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Globalization and SMEs: A Comment on Three Asian Experiences


  • Sumner La Croix

    () (Department of Economics, University of Hawaii at Manoa)


This paper briefly discusses three case studies (Choi and Tcha 2005; Lin 2005; Motohashi 2005) of responses by small and medium-size manufacturing enterprises (SMEs) in Korea, Taiwan, and Japan to the rising tide of imports from China in their product markets. They find vastly different responses in each country, with some firms relocating plants to mainland China; others exiting affected product markets; and some maintaining home country production by moving up the product ladder and using new production technologies. This paper conjectures that outmoded production technologies may underpin the exit of Japanese SMEs from these product markets; considers the impact that potential impact of Chinese imports on Korea’s attachment to a market economy; and finds that Taiwan’s SME investments in mainland China have substantial political as well as economic roots. The long-run response by Northeast Asian SMEs to Chinese competition will, in all three countries, be closely tied to SME development (via in-house or cooperative R&D) or acquisition of rights to new products and technologies. I conclude that a better understanding of the public and private institutions structuring SME contracting vis-a-vis R&D projects and technology acquisition is vital to each country’s development of effective policy responses to the meteoric rise of China.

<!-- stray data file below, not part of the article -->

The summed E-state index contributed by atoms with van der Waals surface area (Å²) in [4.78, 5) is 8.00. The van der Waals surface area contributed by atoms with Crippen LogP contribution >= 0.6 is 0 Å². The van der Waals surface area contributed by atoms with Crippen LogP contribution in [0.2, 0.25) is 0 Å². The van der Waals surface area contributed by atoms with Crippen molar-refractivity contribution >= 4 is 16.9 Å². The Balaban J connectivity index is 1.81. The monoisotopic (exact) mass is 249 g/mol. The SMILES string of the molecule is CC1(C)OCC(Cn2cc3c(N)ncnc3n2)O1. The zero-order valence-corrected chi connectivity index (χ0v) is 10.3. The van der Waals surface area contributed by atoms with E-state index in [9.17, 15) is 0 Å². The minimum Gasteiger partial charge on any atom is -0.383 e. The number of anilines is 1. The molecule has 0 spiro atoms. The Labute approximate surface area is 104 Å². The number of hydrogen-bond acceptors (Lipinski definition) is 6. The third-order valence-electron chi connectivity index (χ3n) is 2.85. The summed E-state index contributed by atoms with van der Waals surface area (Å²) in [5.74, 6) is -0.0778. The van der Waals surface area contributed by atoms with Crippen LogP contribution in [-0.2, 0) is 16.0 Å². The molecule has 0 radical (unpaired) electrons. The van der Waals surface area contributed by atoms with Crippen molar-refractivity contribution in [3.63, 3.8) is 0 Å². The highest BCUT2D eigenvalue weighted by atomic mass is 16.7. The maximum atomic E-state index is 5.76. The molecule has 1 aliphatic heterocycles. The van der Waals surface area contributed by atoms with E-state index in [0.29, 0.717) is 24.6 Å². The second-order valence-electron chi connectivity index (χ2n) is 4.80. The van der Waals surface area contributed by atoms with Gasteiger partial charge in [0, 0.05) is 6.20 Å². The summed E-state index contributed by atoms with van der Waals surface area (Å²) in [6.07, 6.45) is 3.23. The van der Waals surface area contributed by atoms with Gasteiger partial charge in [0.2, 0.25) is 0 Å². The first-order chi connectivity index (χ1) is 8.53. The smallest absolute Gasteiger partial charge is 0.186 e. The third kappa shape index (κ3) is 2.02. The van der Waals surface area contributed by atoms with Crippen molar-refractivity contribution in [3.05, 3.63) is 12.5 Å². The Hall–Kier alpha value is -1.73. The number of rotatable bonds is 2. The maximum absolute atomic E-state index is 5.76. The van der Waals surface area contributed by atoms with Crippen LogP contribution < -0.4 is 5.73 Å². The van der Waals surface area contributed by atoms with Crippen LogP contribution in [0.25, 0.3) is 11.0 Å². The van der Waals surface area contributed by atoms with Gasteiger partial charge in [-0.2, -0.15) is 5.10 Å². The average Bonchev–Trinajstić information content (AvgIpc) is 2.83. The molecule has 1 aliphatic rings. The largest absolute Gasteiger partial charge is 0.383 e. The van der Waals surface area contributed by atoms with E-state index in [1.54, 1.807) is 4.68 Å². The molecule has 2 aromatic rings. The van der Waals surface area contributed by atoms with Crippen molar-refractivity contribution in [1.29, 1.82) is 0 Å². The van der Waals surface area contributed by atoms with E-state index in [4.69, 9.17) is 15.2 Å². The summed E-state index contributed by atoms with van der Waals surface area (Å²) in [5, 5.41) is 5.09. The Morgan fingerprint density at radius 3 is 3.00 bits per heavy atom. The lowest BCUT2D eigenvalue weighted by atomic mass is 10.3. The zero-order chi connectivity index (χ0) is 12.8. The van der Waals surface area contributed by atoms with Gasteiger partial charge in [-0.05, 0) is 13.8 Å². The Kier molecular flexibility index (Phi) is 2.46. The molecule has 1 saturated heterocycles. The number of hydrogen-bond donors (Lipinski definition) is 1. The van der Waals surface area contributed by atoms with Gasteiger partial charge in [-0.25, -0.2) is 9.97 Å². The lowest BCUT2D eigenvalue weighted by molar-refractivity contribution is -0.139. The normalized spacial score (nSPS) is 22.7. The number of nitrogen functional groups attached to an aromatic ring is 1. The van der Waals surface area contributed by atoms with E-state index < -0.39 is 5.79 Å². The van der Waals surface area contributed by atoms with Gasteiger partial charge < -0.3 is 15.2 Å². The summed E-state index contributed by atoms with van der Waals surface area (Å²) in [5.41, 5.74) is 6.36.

Suggested Citation

  • Sumner La Croix, 2006. "Globalization and SMEs: A Comment on Three Asian Experiences," Working Papers 200603, University of Hawaii at Manoa, Department of Economics.
  • Handle: RePEc:hai:wpaper:200603

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    References listed on IDEAS

    1. James R. Markusen, 2004. "Multinational Firms and the Theory of International Trade," MIT Press Books, The MIT Press, edition 1, volume 1, number 0262633078, July.
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    Globalization; SMEs; creative destruction; exports; imports; entry; exit;

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